shery: you are watching "bloomberg best." i am shery ahn. this week, the singapore airshow brought together the biggest players in the aviation industry from top airline executives to manufacturing ceo's. my colleagues has haslinda amin and stephen engle were there to cover it from every angle. haslinda: airlines enjoyed the most profitable year in 2015, and expect further gains.
tony tyler joins us this morning. such optimism, tony. tony: we are forecasting airline profits globally for the morning. it is up 33 billion dollars over last year. that forecast was made last december, and we will be updating it in june. a lot will happen between december and june. the fuel price coming down as a large part to play in that. haslinda: china is going down. why isn't china a risk to the aviation sector? tony: you are right, china's economy is slowing down, although air travel is not slowing so much because the economy is reshaping itself, restructuring itself, and consumers are spending a bit more, and they are spending on travel. so we are not seeing it as such a big factor at the moment. fabrice: i think we are firm. the board will be above one, and
it means we will consult it a backlog of 6800 aircraft. stephen: low-cost carriers in this part of the world, what are you seeing? fabrice: many people talk about it, but we do not yet. the reality is we have customers, so profitable, so it is true as well that the segment is very dynamic, so there is a lot of growth. there is a big surprise among some competitors. so all in all, i can confirm that we see it and for a simple reason. asia accounts now for 40%. so this is the area of growth, and it will continue, except if everything collapses, but this
is not the prediction. haslinda: airlines undergoing a massive restructuring because of massive losses amounting to more than $1 billion. already cut most of the european group. christoph: we are refocusing on emerging economies, strong gdp growths, and creating new relationships between malaysia and those countries, the most prominent being china. no more cuts to be expected. we will change it every year, like every airline. we did not have enough work for all the people we employed, so that was very unfortunate, but also that is over. haslinda: how does it look in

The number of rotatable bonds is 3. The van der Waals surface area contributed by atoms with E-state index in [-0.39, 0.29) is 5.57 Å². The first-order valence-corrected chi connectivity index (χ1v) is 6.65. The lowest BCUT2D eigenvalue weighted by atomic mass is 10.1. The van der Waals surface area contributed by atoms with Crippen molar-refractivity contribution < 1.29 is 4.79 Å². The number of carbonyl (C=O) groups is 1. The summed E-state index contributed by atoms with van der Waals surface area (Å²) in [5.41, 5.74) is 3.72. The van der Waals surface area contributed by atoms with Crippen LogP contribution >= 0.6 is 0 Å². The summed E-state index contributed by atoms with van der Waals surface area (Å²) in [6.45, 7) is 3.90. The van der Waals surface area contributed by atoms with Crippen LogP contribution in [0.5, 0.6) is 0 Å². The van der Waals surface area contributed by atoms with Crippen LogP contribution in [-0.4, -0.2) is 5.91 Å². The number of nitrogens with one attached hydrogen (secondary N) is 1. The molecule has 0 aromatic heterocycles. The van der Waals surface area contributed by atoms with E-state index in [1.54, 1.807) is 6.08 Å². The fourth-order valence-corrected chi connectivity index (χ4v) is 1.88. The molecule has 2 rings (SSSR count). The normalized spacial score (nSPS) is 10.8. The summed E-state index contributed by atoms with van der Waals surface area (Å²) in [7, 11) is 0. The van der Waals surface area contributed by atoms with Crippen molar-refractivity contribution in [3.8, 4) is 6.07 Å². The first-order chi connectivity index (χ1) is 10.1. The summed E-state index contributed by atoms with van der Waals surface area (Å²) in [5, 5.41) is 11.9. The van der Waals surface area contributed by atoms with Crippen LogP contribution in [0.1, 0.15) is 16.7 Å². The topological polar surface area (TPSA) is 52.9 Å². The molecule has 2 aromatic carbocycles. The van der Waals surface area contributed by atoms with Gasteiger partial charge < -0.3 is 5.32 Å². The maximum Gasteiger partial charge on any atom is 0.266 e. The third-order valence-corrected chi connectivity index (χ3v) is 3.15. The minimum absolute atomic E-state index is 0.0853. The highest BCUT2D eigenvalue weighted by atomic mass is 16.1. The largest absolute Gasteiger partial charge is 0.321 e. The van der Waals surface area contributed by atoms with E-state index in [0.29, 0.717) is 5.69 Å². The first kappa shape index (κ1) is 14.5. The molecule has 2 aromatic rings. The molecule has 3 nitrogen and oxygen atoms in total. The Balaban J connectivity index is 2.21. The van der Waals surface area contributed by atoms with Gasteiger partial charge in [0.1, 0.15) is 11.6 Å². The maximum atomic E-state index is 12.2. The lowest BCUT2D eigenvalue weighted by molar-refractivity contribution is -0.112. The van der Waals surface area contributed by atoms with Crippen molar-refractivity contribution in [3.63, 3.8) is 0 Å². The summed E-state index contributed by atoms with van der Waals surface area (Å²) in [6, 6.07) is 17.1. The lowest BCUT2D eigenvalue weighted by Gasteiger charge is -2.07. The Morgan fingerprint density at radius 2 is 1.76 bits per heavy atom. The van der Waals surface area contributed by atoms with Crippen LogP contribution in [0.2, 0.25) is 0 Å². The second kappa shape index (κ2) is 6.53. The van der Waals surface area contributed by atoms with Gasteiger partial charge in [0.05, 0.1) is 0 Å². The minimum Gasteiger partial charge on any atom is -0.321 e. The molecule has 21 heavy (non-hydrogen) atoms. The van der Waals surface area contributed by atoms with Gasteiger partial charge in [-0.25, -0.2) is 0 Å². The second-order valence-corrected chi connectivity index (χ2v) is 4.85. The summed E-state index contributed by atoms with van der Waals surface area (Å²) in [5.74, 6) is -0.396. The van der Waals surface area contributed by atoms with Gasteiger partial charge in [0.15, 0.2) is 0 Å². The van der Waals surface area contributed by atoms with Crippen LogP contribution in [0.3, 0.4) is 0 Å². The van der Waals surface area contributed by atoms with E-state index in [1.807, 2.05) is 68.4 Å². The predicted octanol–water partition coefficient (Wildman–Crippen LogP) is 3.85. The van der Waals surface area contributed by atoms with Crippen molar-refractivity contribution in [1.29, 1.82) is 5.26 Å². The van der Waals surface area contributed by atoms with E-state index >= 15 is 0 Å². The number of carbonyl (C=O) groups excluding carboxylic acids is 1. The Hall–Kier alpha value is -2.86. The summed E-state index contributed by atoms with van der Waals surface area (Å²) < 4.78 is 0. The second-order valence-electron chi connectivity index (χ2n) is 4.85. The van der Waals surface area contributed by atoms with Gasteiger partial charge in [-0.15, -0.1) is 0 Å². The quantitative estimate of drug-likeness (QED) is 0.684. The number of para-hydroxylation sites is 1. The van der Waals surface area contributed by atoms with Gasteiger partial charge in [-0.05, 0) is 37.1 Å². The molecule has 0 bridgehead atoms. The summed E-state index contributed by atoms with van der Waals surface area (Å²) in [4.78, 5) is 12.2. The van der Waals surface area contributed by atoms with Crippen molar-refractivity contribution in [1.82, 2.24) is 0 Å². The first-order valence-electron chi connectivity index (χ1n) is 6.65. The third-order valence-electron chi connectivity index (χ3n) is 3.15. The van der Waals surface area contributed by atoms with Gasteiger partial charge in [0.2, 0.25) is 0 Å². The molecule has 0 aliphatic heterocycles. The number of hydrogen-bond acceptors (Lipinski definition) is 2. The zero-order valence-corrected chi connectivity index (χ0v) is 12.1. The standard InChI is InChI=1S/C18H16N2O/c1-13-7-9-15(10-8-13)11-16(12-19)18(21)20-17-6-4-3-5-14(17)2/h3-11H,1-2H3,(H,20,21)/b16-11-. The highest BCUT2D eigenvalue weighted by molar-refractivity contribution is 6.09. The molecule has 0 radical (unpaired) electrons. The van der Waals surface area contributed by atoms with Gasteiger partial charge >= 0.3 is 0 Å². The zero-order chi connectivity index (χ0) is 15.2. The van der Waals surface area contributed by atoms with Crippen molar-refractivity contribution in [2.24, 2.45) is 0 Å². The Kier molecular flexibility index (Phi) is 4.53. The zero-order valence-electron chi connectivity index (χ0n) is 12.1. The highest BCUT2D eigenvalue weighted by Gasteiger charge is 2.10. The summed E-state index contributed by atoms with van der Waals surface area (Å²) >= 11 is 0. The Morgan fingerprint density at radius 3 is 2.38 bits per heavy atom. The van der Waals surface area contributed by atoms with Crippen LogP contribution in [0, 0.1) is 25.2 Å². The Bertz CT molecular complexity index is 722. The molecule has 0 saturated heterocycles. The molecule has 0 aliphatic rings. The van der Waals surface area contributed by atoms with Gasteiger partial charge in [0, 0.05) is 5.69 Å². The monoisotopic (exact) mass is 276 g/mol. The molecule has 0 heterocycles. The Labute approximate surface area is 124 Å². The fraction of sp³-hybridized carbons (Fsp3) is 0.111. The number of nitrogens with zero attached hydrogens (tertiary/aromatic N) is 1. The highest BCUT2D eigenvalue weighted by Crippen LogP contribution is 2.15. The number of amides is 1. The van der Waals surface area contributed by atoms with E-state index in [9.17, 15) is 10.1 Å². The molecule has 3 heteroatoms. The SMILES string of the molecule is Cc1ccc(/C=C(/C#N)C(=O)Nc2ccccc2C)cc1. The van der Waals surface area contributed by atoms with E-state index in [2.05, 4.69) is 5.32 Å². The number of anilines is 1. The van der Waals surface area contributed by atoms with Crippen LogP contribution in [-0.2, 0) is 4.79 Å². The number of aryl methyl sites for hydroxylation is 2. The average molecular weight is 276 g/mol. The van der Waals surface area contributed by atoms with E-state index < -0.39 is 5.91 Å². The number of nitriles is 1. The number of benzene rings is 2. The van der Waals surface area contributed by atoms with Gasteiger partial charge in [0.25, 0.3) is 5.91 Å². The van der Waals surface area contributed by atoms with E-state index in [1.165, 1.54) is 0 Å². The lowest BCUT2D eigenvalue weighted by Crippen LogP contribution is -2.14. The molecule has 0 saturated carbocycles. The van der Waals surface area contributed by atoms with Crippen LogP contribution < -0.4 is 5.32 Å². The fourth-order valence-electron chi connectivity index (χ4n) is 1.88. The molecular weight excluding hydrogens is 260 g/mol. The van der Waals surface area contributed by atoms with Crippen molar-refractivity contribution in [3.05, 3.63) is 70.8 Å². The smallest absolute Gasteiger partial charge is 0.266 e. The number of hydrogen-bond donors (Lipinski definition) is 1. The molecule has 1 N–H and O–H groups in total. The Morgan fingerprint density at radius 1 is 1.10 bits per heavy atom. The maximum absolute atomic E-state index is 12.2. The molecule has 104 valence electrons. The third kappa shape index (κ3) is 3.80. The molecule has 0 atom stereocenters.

asia? what does it look like? john: globally, we expect about 350 aircraft in space, 25% of that is going to come from asia, including china. so it is an enormous possibility for us. we have 20 customers in 11 countries with over 200 aircraft flying in the region. we have a lot more work to do in this region. a big operation in beijing. we are committed to the region we want to grow here. haslind: but you will face increasing competition. japan's mitsubishi aircraft trying to get into the space you are in. you have dominated this for a long time, but competition is heating up. john: those competitors book and where we are. they are at the low end. part of our view on competition is we take them all seriously
whether they come from russia, japan, or china. there is no arrogance or hubris when we think about our competitors area what we can do to address the competition is try to improve our offering on a can distance -- on a consistent basis. haslinda: the regulations and orders amounting to about $1 billion. yugo: thank you very much. haslinda: so your orders so far from japan, the u.s. -- how about the rest of asia? what are you doing to gain? yugo: asia is the most expanding region, and we are doing our best in this region, and we feel it very strong potential. haslinda: how do you view the competition, because you have to break the duopoly. are you prepared for that? can you do it? yugo: first of all, we are the newcomers. we have designed aircraft that has a huge advantage compared to the existing product. so with these frank, strong